Dona Murad and Andre Gerschel married one another thrice through the pandemic: as soon as in Bahrain, as soon as in Central Park, as soon as in France. Nowadays they dwell with each of their mothers in an condo close to Union Square (and additionally in Dubai), and share a gloriously difficult background.
“We both come from a multitude of mixed heritages,” the couple wrote on Instagram, “including Bahraini, Persian, Indian, Moroccan, Jewish, Muslim, and Christian.” Gerschel grew up on the Higher East Facet, went to high school in Canada, and till lately owned a restaurant group based mostly in Dubai. Murad has roots in Mumbai, got here to America for faculty, and runs a espresso roastery in Bahrain.
“It’s sort of like you always feel, ‘where am I from?’ Murad told Gothamist one afternoon last week. “Not in the sense of not belonging anyplace, extra identical to adopting all these cultures into one identification.” In fact, they call themselves “third tradition youngsters,” and they bring every bit of that multi-cross-cultural energy to Librae, their brand new bakery and coffee shop located right on Cooper Square.
“We took elements which might be very Center Eastern, flavors that signify us and locations we love, and added them to a Scandinavian/Danish pastry template,” said Murad. An early hit at Librae is the Loomi, or Black Lime, Babka, which puts the dried fruit, traditionally served in savory stews and biryanis, into a sweet setting, adding sugar and lemon custard to a dense, cupcake-sized sourdough pastry.
The Croissants here are first-rate, with a crackling shell and plenty of light, lovely layers inside. Librae brings out a Rose Pistachio version at times — if you see it behind the counter, order it — and their Pain de Chocolate, complete with espresso glaze, is superb.
Cookies include a Tahini Rye Chocolate Chip, some Chai Shortbread and a Strawberry, Sumac, and Hazelnut Linzer that really puts the spotlight on the headlining fruit. The sleeper hit, though, is Librae’s Frog Snapper, a seeded Danish treat that’s laminated to a crisp and surprisingly sweet.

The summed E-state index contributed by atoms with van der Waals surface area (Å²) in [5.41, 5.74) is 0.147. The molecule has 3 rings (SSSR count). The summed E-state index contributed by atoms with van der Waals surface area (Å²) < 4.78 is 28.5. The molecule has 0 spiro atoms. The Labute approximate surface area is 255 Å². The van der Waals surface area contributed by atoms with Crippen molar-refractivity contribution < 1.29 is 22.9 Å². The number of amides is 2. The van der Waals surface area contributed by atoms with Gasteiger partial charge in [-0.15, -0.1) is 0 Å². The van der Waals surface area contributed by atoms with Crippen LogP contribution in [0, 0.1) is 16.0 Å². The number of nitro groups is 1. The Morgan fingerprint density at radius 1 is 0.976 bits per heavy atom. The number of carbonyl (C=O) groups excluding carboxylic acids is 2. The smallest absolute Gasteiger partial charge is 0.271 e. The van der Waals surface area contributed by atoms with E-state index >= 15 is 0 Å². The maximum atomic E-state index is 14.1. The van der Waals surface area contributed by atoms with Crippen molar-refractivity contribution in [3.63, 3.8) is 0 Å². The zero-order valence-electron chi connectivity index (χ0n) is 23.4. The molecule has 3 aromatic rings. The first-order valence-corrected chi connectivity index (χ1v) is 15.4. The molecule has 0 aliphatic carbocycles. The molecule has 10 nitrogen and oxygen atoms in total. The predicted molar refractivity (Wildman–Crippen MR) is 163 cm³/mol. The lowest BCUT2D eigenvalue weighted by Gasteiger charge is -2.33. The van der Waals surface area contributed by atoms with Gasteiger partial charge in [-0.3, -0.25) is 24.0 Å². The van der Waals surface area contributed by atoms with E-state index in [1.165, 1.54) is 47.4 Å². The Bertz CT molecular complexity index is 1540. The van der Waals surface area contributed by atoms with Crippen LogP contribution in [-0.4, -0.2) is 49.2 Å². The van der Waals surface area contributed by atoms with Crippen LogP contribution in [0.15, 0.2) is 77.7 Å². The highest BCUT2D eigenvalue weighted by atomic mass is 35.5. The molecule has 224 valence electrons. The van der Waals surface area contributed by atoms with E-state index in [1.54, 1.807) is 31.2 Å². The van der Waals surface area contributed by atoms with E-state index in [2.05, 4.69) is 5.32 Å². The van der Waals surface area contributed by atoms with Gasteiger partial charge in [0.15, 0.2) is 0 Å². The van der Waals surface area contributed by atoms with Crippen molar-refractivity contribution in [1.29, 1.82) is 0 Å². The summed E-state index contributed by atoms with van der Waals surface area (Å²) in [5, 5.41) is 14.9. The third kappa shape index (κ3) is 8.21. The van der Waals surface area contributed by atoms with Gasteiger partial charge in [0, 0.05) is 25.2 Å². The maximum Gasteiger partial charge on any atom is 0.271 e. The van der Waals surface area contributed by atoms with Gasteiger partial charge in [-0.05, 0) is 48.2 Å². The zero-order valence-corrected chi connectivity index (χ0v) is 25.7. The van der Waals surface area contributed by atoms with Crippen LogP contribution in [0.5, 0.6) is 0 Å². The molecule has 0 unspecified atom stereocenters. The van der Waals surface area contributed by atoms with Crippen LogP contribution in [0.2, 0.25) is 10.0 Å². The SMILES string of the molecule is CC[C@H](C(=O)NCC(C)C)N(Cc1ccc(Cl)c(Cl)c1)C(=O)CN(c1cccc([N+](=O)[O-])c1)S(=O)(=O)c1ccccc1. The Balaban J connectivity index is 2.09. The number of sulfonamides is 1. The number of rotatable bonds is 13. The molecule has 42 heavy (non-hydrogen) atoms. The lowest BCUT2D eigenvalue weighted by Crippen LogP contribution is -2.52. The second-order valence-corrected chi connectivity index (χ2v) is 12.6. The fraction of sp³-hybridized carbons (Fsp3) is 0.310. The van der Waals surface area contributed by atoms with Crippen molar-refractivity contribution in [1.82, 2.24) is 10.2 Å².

A pair of savory Morning Buns are often available, one with za’atar and a touch of labneh, another slathered in marmite (famously, an acquired taste, and popular in Bahrain thanks to 150 of English colonialism), ramps, and cheddar. My choice in this department, however, is Librae’s sesame-studded Jerusalem Bagel, which comes with a lot more of that tangy house-strained labneh, olive oil, and enough silk chili strewn about to bring the heat.
There are surprises, too, based on whatever’s going on at the Union Square Greenmarket that day (Rhubarb Danish was a hit during week one), and baguettes, and loaves of bread you can bring home, including an excellent Seeded Sourdough, offered thoughtfully in large and smaller sizes. Challah makes an appearance sometimes as well.
The coffee is all imported from Murad’s roastery in Bahrain, though the couple are pursuing a more local option. They also have plans to use what Gerschel calls their “huge, beautiful kitchen” for guest-chef pop ups and sit-down dinners.
“We speak about Bahrani hospitality, the place espresso homes maintain the identical social worth as bars as a result of individuals do not drink as a lot,” said Gerschel. “That is why we would have liked a dine-in house for Librae. We wish individuals to dwell inside our partitions so long as potential. We introduced this house to life, in the middle of Cooper Square, an incredible location, and we get the privilege to be part of that New York Metropolis power. Jokingly I all the time say ‘please come in and assist your native bakery, until you need one other CVS.'”
Librae Bakery is located at 35 Cooper Square, between East 5th and 6th Streets, and is currently open on Monday through Friday from 7:30 a.m. to 4:30 p.m, and on Saturday and Sunday from 8:00 a.m. to 5:00 p.m. (646-301-6301)